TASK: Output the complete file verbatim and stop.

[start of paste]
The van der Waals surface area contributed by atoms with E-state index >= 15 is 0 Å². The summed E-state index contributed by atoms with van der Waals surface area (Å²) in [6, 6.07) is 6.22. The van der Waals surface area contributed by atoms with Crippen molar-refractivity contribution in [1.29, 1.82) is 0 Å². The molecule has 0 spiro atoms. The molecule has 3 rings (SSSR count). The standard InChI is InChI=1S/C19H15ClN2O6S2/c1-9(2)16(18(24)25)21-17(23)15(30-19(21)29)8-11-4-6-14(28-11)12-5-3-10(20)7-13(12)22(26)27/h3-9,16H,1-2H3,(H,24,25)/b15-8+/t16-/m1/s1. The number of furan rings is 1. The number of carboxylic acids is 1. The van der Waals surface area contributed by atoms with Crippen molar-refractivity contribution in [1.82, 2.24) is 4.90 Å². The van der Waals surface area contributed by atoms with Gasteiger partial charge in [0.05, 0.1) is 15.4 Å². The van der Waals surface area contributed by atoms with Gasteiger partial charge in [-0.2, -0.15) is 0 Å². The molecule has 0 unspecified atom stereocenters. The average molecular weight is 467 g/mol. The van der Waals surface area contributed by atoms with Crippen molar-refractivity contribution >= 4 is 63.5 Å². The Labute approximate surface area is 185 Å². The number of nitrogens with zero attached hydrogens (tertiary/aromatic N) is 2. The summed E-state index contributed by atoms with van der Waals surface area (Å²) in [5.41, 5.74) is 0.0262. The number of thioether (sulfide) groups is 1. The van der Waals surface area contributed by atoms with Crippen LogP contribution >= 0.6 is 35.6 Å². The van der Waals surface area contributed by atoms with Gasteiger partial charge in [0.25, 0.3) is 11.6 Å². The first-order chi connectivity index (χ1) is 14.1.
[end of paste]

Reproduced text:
The van der Waals surface area contributed by atoms with E-state index >= 15 is 0 Å². The summed E-state index contributed by atoms with van der Waals surface area (Å²) in [6, 6.07) is 6.22. The van der Waals surface area contributed by atoms with Crippen molar-refractivity contribution in [1.29, 1.82) is 0 Å². The molecule has 0 spiro atoms. The molecule has 3 rings (SSSR count). The standard InChI is InChI=1S/C19H15ClN2O6S2/c1-9(2)16(18(24)25)21-17(23)15(30-19(21)29)8-11-4-6-14(28-11)12-5-3-10(20)7-13(12)22(26)27/h3-9,16H,1-2H3,(H,24,25)/b15-8+/t16-/m1/s1. The number of furan rings is 1. The number of carboxylic acids is 1. The van der Waals surface area contributed by atoms with Crippen molar-refractivity contribution in [1.82, 2.24) is 4.90 Å². The van der Waals surface area contributed by atoms with Gasteiger partial charge in [0.05, 0.1) is 15.4 Å². The van der Waals surface area contributed by atoms with Gasteiger partial charge in [-0.2, -0.15) is 0 Å². The molecule has 0 unspecified atom stereocenters. The average molecular weight is 467 g/mol. The van der Waals surface area contributed by atoms with Crippen molar-refractivity contribution >= 4 is 63.5 Å². The Labute approximate surface area is 185 Å². The number of nitrogens with zero attached hydrogens (tertiary/aromatic N) is 2. The summed E-state index contributed by atoms with van der Waals surface area (Å²) in [5.41, 5.74) is 0.0262. The number of thioether (sulfide) groups is 1. The van der Waals surface area contributed by atoms with Crippen LogP contribution >= 0.6 is 35.6 Å². The van der Waals surface area contributed by atoms with Gasteiger partial charge in [0.25, 0.3) is 11.6 Å². The first-order chi connectivity index (χ1) is 14.1.